Girls know that growing up means growing breasts. But for dancers, going through this change can be extra awkward—especially since we spend hours in leotards, analyzing our bodies in the mirror.
We’ve got your breast interests in mind! Read on for answers to your most embarrassing boob-related questions, from size and shape to hair and sweat.
Can I predict how big my boobs will get—and can I change my fate?
Breast size is genetic. Take a look at your mom’s chest, and ask her when she started and stopped growing. Chances are you’ll follow in her footsteps. Gynecologist Vanessa Cullins of Planned Parenthood in NYC points out that breasts are made of fat, so they’ll change a bit in size as you gain or lose weight. But for the most part, your destiny is sealed, and it’s not worth dieting to try to change it. “Try not to stress about it,” Cullins says. “Whether yours are big or small, all sizes are normal.”
(Photo by VoyagerIX/Thinkstock)
My friends have started to grow breasts, but I haven’t. What gives?
Girls may start to develop as young as 9 or as late as 14. And they’ll usually continue to grow and change throughout their teenage years. “It just has to do with when your body decides to enter puberty,” says Dr. Lonna Gordon, adolescent medicine fellow at Mount Sinai Adolescent Health Center in NYC. “You do need a certain amount of body fat to start the process, so thinner young women may go into puberty later than their heavier friends.” If you’ve had your period but still haven’t started to grow at all, get checked out by a doctor.
My breasts are two different sizes. Is that normal?
“Just as your feet may be slightly different sizes, it’s very common for one breast to be bigger than the other, especially at first,” says Dr. Judith Cothran, gynecologist at Advocate Trinity Hospital in Chicago. “But they generally even out over time.” A very small percentage of women will have breasts that are dramatically different sizes their whole lives. If your breasts have stopped growing (usually three to five years after they start growing), and you’re still concerned, you may want to pad one side of your bra or ask your doctor about other options.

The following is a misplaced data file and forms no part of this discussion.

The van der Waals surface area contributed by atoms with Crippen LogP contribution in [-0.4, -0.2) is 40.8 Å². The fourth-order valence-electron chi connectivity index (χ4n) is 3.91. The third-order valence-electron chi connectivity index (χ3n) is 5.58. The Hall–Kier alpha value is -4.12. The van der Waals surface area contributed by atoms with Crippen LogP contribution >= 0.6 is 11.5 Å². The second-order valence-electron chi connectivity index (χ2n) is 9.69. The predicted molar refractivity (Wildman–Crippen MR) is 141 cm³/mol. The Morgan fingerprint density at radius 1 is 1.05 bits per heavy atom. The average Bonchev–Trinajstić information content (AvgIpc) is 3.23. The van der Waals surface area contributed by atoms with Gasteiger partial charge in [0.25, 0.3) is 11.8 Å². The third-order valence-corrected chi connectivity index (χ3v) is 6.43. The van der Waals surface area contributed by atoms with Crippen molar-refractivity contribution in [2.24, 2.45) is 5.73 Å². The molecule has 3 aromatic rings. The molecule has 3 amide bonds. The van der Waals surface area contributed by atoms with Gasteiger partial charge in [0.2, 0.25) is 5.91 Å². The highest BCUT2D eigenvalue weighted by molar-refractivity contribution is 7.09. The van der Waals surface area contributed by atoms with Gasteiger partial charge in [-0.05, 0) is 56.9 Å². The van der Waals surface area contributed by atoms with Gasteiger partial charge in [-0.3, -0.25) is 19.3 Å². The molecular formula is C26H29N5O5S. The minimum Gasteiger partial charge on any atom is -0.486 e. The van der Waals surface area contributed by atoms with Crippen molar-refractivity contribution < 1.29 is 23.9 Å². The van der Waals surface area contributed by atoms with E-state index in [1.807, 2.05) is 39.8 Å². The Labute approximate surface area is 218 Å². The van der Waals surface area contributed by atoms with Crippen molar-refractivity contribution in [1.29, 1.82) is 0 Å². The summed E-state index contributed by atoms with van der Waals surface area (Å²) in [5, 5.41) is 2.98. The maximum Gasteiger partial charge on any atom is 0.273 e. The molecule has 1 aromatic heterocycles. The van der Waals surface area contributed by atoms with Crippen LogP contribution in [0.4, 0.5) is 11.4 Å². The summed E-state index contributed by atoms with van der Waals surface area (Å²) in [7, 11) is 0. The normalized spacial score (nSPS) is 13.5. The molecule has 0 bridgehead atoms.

Why do my breasts feel sore?
Just like the rest of your body, your breasts get growing pains. “Growing pains are normal,” says Cullins. “It’s also common for breasts to feel swollen or tender before and during your period.” You can take ibuprofen if the tenderness is bothering you. See a doctor if you notice a change in the way your breasts or nipples look along with the pain.
My breasts feel lumpy. Is that normal?
Breasts are made up of tissue that naturally feels a little uneven and lumpy. That’s why it’s important to be familiar with how your breasts normally look and feel, so you’ll be aware if a lump that’s potentially dangerous shows up. Even though it’s unlikely that a teenager will develop breast cancer, it’s good to know how to check your breasts. Some doctors recommend checking regularly beginning at age 21, unless family history warrants earlier screening. Gordon suggests doing a self-exam in the shower when your fingers are slick, rubbing in concentric circles from the outside of your breast in toward the nipple. “Ask your doctor about any new lump that is painful, hard or immovable,” she says.